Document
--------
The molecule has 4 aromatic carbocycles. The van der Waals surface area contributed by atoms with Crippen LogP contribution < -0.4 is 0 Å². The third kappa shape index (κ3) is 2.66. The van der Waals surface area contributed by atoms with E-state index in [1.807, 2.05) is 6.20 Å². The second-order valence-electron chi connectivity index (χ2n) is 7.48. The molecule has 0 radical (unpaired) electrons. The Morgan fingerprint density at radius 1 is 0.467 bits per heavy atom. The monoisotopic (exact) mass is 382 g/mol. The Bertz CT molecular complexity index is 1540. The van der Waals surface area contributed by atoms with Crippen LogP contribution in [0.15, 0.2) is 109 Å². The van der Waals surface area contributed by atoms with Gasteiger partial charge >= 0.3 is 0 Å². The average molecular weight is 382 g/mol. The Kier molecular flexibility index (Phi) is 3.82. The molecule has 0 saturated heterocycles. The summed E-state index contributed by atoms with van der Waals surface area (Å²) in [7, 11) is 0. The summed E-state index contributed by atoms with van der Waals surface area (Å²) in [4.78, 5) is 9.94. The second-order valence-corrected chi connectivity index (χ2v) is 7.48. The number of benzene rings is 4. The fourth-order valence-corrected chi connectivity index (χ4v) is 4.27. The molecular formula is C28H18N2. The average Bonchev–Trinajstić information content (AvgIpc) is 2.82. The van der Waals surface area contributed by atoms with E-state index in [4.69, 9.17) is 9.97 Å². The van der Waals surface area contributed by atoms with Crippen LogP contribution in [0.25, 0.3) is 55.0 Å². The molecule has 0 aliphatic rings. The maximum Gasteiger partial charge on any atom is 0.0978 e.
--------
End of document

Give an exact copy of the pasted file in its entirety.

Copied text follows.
The molecule has 4 aromatic carbocycles. The van der Waals surface area contributed by atoms with Crippen LogP contribution < -0.4 is 0 Å². The third kappa shape index (κ3) is 2.66. The van der Waals surface area contributed by atoms with E-state index in [1.807, 2.05) is 6.20 Å². The second-order valence-electron chi connectivity index (χ2n) is 7.48. The molecule has 0 radical (unpaired) electrons. The Morgan fingerprint density at radius 1 is 0.467 bits per heavy atom. The monoisotopic (exact) mass is 382 g/mol. The Bertz CT molecular complexity index is 1540. The van der Waals surface area contributed by atoms with Crippen LogP contribution in [0.15, 0.2) is 109 Å². The van der Waals surface area contributed by atoms with Gasteiger partial charge >= 0.3 is 0 Å². The average molecular weight is 382 g/mol. The Kier molecular flexibility index (Phi) is 3.82. The molecule has 0 saturated heterocycles. The summed E-state index contributed by atoms with van der Waals surface area (Å²) in [7, 11) is 0. The summed E-state index contributed by atoms with van der Waals surface area (Å²) in [4.78, 5) is 9.94. The second-order valence-corrected chi connectivity index (χ2v) is 7.48. The number of benzene rings is 4. The fourth-order valence-corrected chi connectivity index (χ4v) is 4.27. The molecular formula is C28H18N2. The average Bonchev–Trinajstić information content (AvgIpc) is 2.82. The van der Waals surface area contributed by atoms with E-state index in [4.69, 9.17) is 9.97 Å². The van der Waals surface area contributed by atoms with Crippen LogP contribution in [0.25, 0.3) is 55.0 Å². The molecule has 0 aliphatic rings. The maximum Gasteiger partial charge on any atom is 0.0978 e.